When HeatPower 300 is integrated into power stations and plants, it enables energy producers to boost sustainable power outputs, lower operating costs and reduce emissions via:

  • Competitive payback periods
  • Uncomplicated installations
  • Dispatchability
  • Robust construction
  • Weather independence
  • Minimal maintenance requirements
  • Market-leading low-temp conversion efficiency

Crucially, HeatPower 300 enables energy companies to increase clean energy outputs in time to meet the enhanced demand for green electricity. As electrification intensifies, energy producers can rely on Climeon’s HeatPower 300 technology to help facilitate a successful and cost-efficient transition.

Example: Combustion Engine Power Plants

At combustion engine power plants, for example, the waste heat that’s generated via cooling streams and exhaust gases can be used as an input source for HeatPower 300 units. Crucially, this boosts the plants sustainable electricity output, as well as increasing the total power output.

Example: Biogas Power Plants

HeatPower 300 systems can be deployed at biogas power plants to leverage the low-temp waste heat that’s present in the cooling water system that operates alongside the gas engines that facilitate fermentation. By utilizing this heat and converting it into clean, usable electricity, biogas plants can benefit from enhanced energy efficiency and increased outputs, thus optimizing profitability.

Want to learn more?

Download our HeatPower 300 Energy brochure now

Energy Consumers: Generating and Utilizing Clean Electricity

On a global scale, the industrial sector accounts for the largest consumption of energy yet it remains heavily reliant on fossil fuels and is failing to hit key net-zero targets (IEA, 2023).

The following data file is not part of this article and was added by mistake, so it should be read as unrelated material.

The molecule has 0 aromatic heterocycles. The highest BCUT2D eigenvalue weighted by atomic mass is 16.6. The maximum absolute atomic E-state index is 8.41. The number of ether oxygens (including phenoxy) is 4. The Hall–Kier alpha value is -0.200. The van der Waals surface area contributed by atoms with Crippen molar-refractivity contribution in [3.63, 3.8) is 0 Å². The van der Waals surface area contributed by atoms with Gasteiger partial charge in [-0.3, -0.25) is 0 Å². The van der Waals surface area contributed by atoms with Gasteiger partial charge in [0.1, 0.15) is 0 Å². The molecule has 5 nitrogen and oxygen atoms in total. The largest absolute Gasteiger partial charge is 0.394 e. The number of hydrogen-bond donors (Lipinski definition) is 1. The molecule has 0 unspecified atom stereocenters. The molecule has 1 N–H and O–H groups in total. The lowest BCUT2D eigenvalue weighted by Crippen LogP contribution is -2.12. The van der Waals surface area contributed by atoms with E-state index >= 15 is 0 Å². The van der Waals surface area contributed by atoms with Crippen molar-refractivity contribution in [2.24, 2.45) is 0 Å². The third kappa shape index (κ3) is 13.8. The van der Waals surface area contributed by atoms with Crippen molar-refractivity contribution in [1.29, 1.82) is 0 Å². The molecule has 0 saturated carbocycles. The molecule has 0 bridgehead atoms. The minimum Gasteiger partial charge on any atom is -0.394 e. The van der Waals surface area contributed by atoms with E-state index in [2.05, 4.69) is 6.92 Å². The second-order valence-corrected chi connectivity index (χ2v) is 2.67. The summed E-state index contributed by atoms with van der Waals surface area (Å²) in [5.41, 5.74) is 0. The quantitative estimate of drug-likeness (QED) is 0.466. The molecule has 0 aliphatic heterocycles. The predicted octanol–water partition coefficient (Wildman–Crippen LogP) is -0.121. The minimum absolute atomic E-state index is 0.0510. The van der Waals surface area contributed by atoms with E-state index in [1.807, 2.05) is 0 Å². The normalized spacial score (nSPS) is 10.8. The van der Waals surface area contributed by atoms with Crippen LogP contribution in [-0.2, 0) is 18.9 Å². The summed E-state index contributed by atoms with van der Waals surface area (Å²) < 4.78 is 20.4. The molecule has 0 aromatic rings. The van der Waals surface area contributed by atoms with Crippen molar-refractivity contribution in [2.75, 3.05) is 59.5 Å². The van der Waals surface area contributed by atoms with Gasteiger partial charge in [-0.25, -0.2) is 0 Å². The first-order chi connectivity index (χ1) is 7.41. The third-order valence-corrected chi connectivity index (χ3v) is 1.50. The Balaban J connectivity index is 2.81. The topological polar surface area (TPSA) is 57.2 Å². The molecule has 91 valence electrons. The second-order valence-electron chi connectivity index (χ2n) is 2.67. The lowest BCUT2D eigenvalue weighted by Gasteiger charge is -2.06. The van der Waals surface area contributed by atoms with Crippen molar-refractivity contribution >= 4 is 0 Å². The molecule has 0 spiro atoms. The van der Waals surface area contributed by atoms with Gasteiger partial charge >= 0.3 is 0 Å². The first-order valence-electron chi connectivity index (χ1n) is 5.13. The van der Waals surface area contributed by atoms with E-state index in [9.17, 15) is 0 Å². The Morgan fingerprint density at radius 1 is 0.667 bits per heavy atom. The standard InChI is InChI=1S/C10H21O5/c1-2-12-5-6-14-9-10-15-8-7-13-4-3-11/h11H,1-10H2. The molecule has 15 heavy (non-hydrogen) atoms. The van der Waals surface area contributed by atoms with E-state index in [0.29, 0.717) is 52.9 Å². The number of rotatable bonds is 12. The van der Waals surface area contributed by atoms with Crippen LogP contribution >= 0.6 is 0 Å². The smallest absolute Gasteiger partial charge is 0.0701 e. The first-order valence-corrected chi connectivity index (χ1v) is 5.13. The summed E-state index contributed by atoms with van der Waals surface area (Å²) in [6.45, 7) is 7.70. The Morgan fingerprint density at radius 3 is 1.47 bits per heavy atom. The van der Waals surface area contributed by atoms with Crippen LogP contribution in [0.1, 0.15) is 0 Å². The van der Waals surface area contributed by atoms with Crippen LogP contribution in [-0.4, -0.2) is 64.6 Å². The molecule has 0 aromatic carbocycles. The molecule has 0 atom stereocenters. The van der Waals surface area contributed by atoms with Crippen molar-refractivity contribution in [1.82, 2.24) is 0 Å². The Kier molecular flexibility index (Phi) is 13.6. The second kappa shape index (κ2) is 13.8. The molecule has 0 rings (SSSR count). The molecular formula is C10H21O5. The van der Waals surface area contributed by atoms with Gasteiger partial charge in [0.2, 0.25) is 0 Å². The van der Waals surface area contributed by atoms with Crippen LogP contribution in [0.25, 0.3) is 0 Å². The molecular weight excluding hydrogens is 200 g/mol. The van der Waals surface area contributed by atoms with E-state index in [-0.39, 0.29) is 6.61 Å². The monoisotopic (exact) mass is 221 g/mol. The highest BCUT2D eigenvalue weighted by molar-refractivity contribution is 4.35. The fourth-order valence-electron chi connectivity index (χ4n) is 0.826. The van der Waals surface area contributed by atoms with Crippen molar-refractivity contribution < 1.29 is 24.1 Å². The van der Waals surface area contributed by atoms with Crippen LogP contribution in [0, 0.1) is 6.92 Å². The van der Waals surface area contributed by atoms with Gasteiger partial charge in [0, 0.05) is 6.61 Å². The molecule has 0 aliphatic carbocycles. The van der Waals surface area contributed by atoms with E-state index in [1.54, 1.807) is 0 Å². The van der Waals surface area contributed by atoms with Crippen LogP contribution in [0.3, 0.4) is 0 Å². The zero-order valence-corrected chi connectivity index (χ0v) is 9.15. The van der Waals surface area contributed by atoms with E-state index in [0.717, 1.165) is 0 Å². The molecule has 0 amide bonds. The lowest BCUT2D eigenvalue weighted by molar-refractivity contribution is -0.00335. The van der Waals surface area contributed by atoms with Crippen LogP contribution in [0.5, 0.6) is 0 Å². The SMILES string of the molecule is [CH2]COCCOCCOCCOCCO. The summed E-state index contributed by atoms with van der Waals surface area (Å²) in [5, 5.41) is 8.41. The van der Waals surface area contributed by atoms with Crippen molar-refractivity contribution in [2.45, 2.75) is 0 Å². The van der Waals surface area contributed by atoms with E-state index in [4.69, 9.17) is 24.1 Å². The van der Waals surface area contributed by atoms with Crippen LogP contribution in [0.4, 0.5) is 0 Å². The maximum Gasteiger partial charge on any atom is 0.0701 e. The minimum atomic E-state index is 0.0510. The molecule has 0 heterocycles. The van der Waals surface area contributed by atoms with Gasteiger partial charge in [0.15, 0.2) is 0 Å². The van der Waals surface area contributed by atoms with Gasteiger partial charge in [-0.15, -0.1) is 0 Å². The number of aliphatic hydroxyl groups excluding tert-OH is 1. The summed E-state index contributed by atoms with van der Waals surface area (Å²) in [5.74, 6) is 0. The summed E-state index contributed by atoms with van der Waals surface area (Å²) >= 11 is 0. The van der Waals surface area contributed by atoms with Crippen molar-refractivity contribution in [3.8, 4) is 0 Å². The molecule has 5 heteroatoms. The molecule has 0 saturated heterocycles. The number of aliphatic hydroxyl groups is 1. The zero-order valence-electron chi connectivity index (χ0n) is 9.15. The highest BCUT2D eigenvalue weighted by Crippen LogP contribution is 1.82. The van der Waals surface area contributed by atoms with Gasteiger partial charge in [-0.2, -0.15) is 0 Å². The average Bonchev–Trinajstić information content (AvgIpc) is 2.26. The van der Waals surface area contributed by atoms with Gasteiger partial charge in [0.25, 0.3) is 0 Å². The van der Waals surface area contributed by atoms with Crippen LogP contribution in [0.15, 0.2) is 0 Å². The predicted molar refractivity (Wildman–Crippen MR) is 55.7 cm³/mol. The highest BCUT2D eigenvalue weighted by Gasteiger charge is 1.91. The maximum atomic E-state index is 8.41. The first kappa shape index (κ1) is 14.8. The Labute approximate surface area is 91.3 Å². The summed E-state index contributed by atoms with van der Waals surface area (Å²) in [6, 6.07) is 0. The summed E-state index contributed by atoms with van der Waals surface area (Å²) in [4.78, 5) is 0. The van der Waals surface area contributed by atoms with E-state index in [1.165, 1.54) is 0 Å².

Industrial electrification may be underway but a faster transition to electrically powered technologies, machinery and processes could significantly reduce industrial CO2 emissions.

If energy companies and power producers succeed in increasing the availability and cost-efficiency of green electricity, industrial companies can accelerate electrification and decarbonization by choosing to purchase clean electricity from the grid but this isn’t the only way to speed up electrification across the sector.

Many industrial processes generate waste heat, and this can be used to produce on-site sustainable electricity. High-temperature waste heat recovery (WHR) has been used in industrial settings for some time but, until now, low-temperature WHR has not been seen as a cost-efficient source of power.

However, Climeon’s innovative technology means that industrial low-temp WHR is now a cost-effective way for energy-intensive industries to reduce CO2 emissions. As low-temp waste heat is repurposed into clean electricity, industrial firms can generate more power from the original energy source, thus increasing energy efficiency and lowering energy costs.

A diagonal view of a Climeon HeatPower 300 unit in an industrial environment.
Climeon's HeatPower 300 unit at our HQ in Kista, Sweden.

By generating clean, on-site electricity, industrial businesses are also less reliant on the grid and less vulnerable to the volatility of the energy market.